#DonaldTrump, #Tornado, #Alabama; #FederalEmergencyManagementAgency
Washington, Mar 6 (Sputnik/UNI) US President Donald Trump has approved a disaster declaration for the state of Alabama which will free up federal aid to help in recovery efforts after a deadly tornado hit the region on Sunday, media reports said.
Donald Trump/Facebook page
The states of Alabama, Georgia and Florida were ripped through by more than 30 tornadoes on Sunday which had caused 23 deaths and left at least 30 people unaccounted for in Alabama.
"Today, President Donald J Trump declared that a major disaster exists in the State of Alabama and ordered Federal aid to supplement State and local recovery efforts in the areas affected by severe storms, straight-line winds, and tornadoes on March 3, 2019," a Whitehouse release said on Tuesday.
A disaster declaration allows the federal government to cover up to 90 percent of recovery costs above a qualifying threshold, according to a Federal Emergency Management Agency (FEMA) website.
Local search and rescue operations have already being carried out by FEMA teams to affected areas to aid .
(Reporting by Asha Bajaj)
#WinnipegFire, #LittleGrandRapids; #PauingassiFirstNation
Maitoba/Ottawa, May 24 (Canadian-Media): A blaze nearly half the size of Winnipeg continued to burn forcing hundreds of evacuees expected to be flown from fire-threatened eastern Manitoba First Nations on Thursday, media reports said.
The situation was described as chaotic by evacuees
The Red Cross, Armed Forces and a series of small planes helped take more than 600 people from Little Grand Rapids and 45 from Pauingassi First Nation Wednesday as a wildfire greater than 20,000 hectares in size moved toward them.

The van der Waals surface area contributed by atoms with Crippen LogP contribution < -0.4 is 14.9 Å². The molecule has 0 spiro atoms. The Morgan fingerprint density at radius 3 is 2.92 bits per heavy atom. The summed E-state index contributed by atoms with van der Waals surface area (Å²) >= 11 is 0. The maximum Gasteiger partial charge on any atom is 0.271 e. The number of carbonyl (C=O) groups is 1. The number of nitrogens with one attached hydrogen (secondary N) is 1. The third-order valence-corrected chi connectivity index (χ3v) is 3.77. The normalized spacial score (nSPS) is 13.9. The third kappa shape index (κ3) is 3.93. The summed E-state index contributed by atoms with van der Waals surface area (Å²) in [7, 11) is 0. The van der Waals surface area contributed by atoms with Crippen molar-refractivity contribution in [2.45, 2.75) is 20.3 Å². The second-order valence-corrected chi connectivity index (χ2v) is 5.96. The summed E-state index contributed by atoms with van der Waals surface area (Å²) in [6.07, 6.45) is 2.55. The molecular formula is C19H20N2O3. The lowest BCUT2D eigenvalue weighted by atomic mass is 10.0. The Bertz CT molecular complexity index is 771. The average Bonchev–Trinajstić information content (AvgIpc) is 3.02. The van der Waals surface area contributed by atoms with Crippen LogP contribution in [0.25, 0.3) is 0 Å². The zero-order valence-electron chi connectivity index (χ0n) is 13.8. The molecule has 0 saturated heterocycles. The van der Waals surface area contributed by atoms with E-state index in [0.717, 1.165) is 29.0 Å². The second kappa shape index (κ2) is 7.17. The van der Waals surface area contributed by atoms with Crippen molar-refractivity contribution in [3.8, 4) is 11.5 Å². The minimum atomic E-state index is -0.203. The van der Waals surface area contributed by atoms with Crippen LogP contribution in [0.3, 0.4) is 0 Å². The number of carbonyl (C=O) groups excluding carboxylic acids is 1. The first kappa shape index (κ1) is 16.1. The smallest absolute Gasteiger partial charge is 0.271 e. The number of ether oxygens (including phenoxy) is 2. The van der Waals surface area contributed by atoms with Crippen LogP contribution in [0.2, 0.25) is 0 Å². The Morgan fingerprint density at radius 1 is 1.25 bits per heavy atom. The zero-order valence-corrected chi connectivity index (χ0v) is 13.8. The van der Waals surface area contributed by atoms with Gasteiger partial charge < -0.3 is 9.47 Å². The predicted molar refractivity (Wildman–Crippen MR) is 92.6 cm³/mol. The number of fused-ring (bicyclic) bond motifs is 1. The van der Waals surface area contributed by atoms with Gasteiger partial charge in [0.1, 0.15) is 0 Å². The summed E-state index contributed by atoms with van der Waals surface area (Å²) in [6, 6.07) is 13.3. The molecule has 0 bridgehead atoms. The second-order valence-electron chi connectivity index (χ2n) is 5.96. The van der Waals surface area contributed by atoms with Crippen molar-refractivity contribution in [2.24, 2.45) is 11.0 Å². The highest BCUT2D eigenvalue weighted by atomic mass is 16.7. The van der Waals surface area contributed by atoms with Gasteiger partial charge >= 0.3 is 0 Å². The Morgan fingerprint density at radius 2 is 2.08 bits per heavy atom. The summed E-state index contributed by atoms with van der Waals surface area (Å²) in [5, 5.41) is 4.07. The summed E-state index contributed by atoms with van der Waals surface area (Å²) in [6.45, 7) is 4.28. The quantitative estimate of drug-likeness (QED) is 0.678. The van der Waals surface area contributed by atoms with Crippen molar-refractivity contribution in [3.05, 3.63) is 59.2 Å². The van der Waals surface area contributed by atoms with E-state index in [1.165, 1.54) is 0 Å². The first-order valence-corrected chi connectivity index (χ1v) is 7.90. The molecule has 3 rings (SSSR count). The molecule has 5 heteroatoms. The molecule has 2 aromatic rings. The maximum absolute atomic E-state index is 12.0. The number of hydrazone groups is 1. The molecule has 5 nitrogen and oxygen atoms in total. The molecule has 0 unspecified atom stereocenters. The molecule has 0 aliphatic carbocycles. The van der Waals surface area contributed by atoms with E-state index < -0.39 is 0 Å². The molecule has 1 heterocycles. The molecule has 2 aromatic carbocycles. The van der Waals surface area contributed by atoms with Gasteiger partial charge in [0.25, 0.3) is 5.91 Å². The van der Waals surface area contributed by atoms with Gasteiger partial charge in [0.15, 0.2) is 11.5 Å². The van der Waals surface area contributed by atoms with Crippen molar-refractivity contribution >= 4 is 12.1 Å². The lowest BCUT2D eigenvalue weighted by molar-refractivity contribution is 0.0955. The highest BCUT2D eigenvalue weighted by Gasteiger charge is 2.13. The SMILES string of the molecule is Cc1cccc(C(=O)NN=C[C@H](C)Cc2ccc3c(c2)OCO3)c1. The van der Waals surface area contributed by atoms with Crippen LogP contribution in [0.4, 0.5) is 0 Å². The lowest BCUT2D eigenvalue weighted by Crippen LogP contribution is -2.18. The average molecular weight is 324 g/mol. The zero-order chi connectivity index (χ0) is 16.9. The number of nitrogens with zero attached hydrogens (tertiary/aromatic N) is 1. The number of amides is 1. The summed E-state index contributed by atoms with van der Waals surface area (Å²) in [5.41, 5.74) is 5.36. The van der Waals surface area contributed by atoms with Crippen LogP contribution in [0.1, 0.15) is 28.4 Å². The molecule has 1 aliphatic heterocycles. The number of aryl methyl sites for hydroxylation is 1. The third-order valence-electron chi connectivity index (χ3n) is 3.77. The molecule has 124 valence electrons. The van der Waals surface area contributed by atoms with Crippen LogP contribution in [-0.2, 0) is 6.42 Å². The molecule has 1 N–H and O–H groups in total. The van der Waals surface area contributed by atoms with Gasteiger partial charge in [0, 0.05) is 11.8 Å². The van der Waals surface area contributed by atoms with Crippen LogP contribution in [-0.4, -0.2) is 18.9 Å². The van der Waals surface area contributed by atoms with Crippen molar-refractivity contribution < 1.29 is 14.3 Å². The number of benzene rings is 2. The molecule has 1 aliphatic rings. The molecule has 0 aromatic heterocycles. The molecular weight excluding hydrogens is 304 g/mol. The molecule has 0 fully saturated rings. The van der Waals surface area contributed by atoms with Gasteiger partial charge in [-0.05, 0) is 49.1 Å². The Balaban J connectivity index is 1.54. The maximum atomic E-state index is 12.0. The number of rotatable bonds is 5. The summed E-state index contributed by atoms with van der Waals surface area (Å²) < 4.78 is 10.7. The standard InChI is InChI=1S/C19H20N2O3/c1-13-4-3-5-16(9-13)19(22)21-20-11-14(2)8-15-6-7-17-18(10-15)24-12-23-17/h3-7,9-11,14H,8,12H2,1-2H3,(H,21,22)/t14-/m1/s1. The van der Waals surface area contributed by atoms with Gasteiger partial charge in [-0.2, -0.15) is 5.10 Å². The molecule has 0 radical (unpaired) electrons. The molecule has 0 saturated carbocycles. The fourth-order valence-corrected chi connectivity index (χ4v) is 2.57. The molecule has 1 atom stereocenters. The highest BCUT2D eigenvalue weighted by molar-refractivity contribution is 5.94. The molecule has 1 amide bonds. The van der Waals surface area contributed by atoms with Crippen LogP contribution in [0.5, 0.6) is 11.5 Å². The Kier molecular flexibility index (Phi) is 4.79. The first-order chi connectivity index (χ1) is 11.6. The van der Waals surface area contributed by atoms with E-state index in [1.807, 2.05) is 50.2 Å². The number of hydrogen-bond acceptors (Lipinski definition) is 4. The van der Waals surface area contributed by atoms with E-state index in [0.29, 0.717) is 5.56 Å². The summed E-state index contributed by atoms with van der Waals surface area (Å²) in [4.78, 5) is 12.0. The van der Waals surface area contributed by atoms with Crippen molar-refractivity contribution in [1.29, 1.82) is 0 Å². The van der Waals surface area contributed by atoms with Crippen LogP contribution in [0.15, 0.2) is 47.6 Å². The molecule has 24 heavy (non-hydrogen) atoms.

Manitoba fire/Courtesy of CBCNews
Small said as of early Thursday afternoon, 42 people were still stuck in Little Grand Rapids, and in Pauingassi the number was much higher — 234 were waiting to be taken to Winnipeg.
He said as of noon, 758 people had already been taken out of Little Grand Rapids and another 66 residents from Pauingassi arrived in Winnipeg.
There have already been more than 1,500 people evacuated from four First Nations due to fires this week, including people living in Sapotaweyak Cree Nation and Kinonjeoshtegon First Nation.
The total number of evacuees could reach 2,200 by the end of the day if crews finish evacuations in Pauingassi and Little Grand Rapids, said Feely.
Small said planes started flying people out of Pauingassi and Little Grand Rapids again early Thursday morning after a break overnight.
Thick smoke from the fire delayed evacuations on Wednesday.
Unusually dry spring conditions have prompted weeks-long burn bans and contributed to the spread of more than 160 fires in Manitoba this spring.
People in parts of Manitoba's Interlake region, between Lake Winnipeg and Lake Manitoba, were also forced to leave this week due to fires.
Small said a small number of people who left Kinonjeoshtegon First Nation (also known as Jackhead), 225 kilometres north of Winnipeg, are expected to be able to return home Thursday.
Roughly 700 evacuees from Sapotaweyak Cree Nation, about 400 kilometres northwest of Winnipeg, remain in hotels in Brandon, Swan River and The Pas.
They were forced to leave the community due to fire on Sunday and Monday.
In total, 173 fires are burning in Manitoba. The average number of fires this time of year is 105.